Noam Chomsky on Language and Cognition
A. Sumru Özsoy & Mine Nakipoğlu (eds.)
This book presents a discussion by Noam Chomsky of some of the much controversial issues raised within the scientific field of linguistics since the inception of generative grammar in 1957. Based on the text of the talk given by Noam Chomsky at Boğaziçi University, Istanbul, in 2002, the book presents Prof. Chomsky’s views on the philosophical bases and the historical development of the field of biolinguistics in the course of which he focuses on issues such as cognition, linguistics as a science, how the field developed, its nature and how it fits into the other domains of science.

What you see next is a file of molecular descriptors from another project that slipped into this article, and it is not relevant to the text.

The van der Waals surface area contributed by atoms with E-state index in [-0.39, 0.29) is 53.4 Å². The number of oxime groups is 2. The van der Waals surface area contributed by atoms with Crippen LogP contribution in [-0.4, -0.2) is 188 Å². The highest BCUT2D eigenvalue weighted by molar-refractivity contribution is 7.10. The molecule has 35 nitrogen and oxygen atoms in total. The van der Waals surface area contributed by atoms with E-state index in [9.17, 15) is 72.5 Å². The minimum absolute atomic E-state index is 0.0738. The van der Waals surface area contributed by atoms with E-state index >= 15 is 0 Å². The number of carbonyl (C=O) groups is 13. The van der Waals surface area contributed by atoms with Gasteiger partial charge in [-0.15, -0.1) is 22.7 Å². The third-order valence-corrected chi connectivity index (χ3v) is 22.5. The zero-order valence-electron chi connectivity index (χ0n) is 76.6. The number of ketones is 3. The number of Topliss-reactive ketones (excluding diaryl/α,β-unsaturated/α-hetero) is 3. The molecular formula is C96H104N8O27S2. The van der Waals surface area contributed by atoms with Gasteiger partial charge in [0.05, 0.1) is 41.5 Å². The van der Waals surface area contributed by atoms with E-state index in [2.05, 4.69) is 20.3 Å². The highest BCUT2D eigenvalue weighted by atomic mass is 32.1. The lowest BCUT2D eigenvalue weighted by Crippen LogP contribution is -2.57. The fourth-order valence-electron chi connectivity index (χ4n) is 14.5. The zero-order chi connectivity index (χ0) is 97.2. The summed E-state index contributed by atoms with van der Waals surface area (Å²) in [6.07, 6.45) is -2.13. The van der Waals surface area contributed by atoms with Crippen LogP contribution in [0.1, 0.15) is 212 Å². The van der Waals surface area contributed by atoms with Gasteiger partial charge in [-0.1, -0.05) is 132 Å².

The questions raised within the question-comment session lead Prof. Chomsky to expand his views on the nature of Universal Grammar, in particular on the philosophical underpinnings of the program which disfavors the view that languages are radically different. Prof. Chomsky also answers questions on the implications of theory-internal assumptions such as the determinants of phasehood in syntax, the nature of the innateness hypothesis, the nature-nurture debate within language acquisition, in particular the validity of the poverty of the stimulus arguments, the nature of the semantic component and the representation of the mental lexicon and the political implications of his Universal Grammar position on his activist stance.
ISBN 9783929075618. 52pp. Linguistics Edition 73. 2009.